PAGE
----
Melati and Isabel Wijsen, The Hunger Strike Activists Fighting against Plastic Bag Use September 15, 2021

“The challenge for young people in the future is climate change, and the dangers of plastic is part of it.”

Inspired by the struggle of Mahatma Gandhi who chose a hunger strike to oppose the tyranny of the colonialists, Melati Wijsen, 20, and her sister Isabel Wijsen, 18, went on a hunger strike. For them, however, the hunger strike was not to oppose colonialism, but to gather public support and attention for the movement against the use of plastic bags in Bali.

Together with a number of volunteers, since 2013 they have carried out the Bye Bye Plastic Bags movement. However, after some time, the campaign against the use of plastic bags has not yet received the attention of the Balinese people. Even their efforts of making a petition to collect 100,000 signatures have not encouraged the local authorities to take action.

The inspiration of Gandhi’s struggle came when they visited Gandhi’s house during their family trip to India in 2014. At that time, the Bye Bye Plastic Bags program had been running for a year. They already have volunteers and teams of several people, logos and campaign programs.

Their hunger strike was planned to be carried out for 24 hours. However, when hearing the idea, Melati and Isabel’s parents did not agree, in fear of disturbing their child’s health. “But we have doctors and nutritionists to monitor us,” Melati tried to convince her parents. Finally, the action was approved.

It turned out that when their fasting had only took around 12 hours, this action melted the heart of the then Governor of Bali, Made Mangku Pastika. Through his staff, he contacted the Wijsen family and asked them to meet. “Maybe the governor felt touched,” said Melati.

When meeting the governor of Bali, “I was a bit awkward because it was the first time I met an official,” said Melati. At that time, Mangku Pastika listened carefully when the sisters explained about the Bye Bye Plastic Bags program.

“A thought that crossed our mind at that time was that ‘we would have a big job’,” she said.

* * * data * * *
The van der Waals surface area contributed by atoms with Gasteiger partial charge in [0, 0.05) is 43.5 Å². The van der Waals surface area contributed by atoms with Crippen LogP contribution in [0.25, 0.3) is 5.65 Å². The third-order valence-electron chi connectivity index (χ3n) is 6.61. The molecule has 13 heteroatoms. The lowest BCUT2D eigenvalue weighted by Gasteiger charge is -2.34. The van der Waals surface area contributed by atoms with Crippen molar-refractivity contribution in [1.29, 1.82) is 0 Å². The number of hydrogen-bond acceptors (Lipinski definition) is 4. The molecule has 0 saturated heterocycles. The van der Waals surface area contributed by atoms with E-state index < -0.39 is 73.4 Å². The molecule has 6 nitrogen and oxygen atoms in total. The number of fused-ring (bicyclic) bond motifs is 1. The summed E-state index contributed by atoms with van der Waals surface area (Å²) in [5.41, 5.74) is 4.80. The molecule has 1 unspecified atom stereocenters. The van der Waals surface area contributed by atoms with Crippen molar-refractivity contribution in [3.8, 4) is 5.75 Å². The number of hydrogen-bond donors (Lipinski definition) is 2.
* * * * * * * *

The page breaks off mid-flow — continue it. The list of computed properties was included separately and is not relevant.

After the meeting with the governor, they suddenly became very busy. They counted that they had attended almost a hundred meetings while making plans for the plastic waste reduction program in Bali.

Melati and Isabel’s long actions were finally fruitful. Bali Governor, I Wayan Koster, issued the Governor Regulation Number 97 of 2018 regarding the limitation of single-use plastic waste.

For Melati and Isabel, the issue of plastic trash is not new. Since their elementary school years at the Green School, they had always been upset to see that plastic waste was thrown carelessly. “…especially when we were walking in the fields, the beach and around the house,” she said.

Then, they finally agreed to make a movement to invite their peers to be more concerned with the ubiquitous presence of single-use plastic. They initiated the Bye Bye Plastic Bags community to fight against the use of plastic bags in Bali.

Moreover, Melati has an annoying experience related to plastic waste. About two years ago, she bought fish from fishermen. After cooking the fish and about to eat it, she found pieces of plastic waste inside the body of the fish. “That’s very annoying.”

Apart from the campaign, in the daily life of the two Wijsen sisters, they control the use of plastic waste. Even if they have to use it, they always sort it out. They even choose non-plastic household tools, for example, a bamboo toothbrush.

Maintaining the anti-plastic bag movement to stay afloat until now is not easy. According to these two girls who have won several international awards,  the hardest part of this movement is to maintain consistency. Currently, Bye Bye Plastic Bags are available in more than 30 countries, involving about five thousand volunteers. “Young people are passionate about change for the better.”

In addition to understanding the dangers of plastic waste, the Bye Bye Plastic Bags also teaches them about public speaking and leadership.

Melati Wijsen also founded the One Island One Voice movement in 2015. More than 500 Bali-based entrepreneurs gathered to say no to single-use plastic. Their community also mobilized 12 thousand people to jointly clean Bali from garbage. This movement has managed to collect 40 tons of plastic waste.

In 2016, as many as 13 countries were interested in joining and implementing the program, “Bye Bye Plastic Bags” in their respective countries. In the same year, Melati and Isabel were invited to Berlin, Germany, to receive the Bambi Award, a prestigious event that selects inspirational figures.

In 2017, they also created the Mountain Mamas program, a social enterprise that empowers women in the Tabanan area, Bali to make cloth bags as an alternative to plastic bags. This effort is a collaboration between the activists’ community and the local people.

As for the profit sharing, 50 percent goes to Bye Bye Plastic Bags and 50 percent to local villagers for education, waste management and health insurance. “The money is managed by the village,” she said.

Lately, these teen activists are working on the Youthtopia project, which focuses on empowering young people with various abilities, such as social media, social interaction to making videos and films for change campaigns.

“The challenge for young people in the future is climate change, and the dangers of plastic is part of it.”

0 0 votes
Article Rating
Notify of
Inline Feedbacks
View all comments